- The Washington Times - Thursday, October 29, 2015

Dozens of dire press accounts declared Republican presidential hopeful Jeb Bush to be down and out following the raucous candidate debate on Wednesday. Gleeful journalists declared Mr. Bush as “toast,” in “agony,” “free falling” — and even “dead.” The candidate, however, remains calm and carries on, off to Iowa for a major economics symposium this weekend, then to New Hampshire for multiple campaign stops. Mr. Bush, in fact, just picked up the endorsement of former New Hampshire senator Judd Gregg, a force to be reckoned in the Granite State.

Neil Levesque, executive director of the New Hampshire Institute of Politics at Saint Anselm College, believes that reports of Mr. Bush’s political demise are premature.

“Every day there has to be red meat that gets thrown out there for the pundits to feast on, so they can declare some candidate either bleeding or dead. That’s typical, that’s part of politics now,” Mr. Levesque tells Inside the Beltway.

“As far as Jeb Bush is concerned, he still has plenty of support, plenty of steam in New Hampshire. He came in third in a recent poll in the state, he’s got the major nod from Judd Gregg — that’s huge. Realistically, Bush’s campaign is not going to hinge on a single debate no matter what pundits say,” Mr. Levesque continues. “There are a lot of voters who don’t even watch these debates. They’re wondering about other things, like whether a candidate is electable. And as the primaries approach, things will get a lot clearer, and a lot more realistic.”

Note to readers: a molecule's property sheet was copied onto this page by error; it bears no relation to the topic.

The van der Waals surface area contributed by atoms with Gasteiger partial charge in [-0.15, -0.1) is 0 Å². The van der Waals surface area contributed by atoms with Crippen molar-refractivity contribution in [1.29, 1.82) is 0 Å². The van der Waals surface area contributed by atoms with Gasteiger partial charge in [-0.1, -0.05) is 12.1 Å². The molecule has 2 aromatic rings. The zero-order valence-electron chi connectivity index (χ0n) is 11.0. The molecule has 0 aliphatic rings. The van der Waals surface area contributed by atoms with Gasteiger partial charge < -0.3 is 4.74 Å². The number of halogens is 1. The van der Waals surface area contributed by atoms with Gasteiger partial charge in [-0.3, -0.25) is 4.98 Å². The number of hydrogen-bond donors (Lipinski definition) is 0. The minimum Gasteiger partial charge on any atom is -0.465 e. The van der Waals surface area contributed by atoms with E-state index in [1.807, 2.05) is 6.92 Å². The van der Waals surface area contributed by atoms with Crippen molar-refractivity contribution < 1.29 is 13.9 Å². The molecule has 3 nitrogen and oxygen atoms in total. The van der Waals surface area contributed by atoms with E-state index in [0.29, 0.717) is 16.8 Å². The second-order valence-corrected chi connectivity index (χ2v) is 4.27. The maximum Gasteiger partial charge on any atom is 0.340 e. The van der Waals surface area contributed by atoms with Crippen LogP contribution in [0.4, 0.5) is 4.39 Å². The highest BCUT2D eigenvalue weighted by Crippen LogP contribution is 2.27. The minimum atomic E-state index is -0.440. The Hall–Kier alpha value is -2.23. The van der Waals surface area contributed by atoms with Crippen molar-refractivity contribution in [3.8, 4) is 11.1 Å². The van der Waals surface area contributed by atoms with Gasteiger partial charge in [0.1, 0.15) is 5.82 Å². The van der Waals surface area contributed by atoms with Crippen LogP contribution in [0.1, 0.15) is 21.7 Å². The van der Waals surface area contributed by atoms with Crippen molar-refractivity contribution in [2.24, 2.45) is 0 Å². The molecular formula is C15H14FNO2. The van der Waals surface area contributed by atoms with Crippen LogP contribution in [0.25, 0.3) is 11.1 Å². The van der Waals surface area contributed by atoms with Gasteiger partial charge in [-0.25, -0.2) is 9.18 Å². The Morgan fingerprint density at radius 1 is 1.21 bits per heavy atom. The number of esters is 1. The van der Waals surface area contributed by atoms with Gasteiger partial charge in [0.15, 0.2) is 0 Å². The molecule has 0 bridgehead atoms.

Americans trust Trump the most as a job creator

The nation trusts Republican front-runner Donald Trump as the White House hopeful who could successfully remedy the current employment situation. We’re talking all Americans here.

“When asked in open-ended questioning which presidential candidate they think would best improve the U.S. job market, Donald Trump is the top response (26 percent), followed by Hillary Clinton (20 percent) and more distantly by Bernie Sanders (12 percent),” reports Larry Shannon-Missal, managing editor of the Harris Poll.

The rest of the field barely registered; Ben Carson garnered 3 percent, followed by Jeb Bush with 2 percent and Sens. Rand Paul, Ted Cruz and Marco Rubio plus Carly Fiorina, who each drew a lonely 1 percent. Other candidates failed to get any approval, though 10 percent of the 2,225 poll respondents said none of the candidates could foster better employment opportunities.

And here are the complete findings for Mr. Trump: 47 percent of Republicans cite his ability to create jobs, along with 13 percent of Democrats, and 26 percent of independents.

Insta-Trump, Insta-Hillary, Insta-Bernie

It doesn’t take much to make a Donald Trump costume for those who pine to impersonate him on Halloween. From Wholesale Halloween Costumes come the instructions: Red tie, white shirt, navy blazer, American flag pin, red baseball cap with press-on letters to spell “Make America Great Again,” a short frowsy blonde wig, a fake microphone and “lots of attitude,” the company tutorial advises. A Bernie Sanders costume is just a tweak away: Blue tie, Navy blazer, white button-down shirt, wire rim glasses and the all-important white frowsy wig.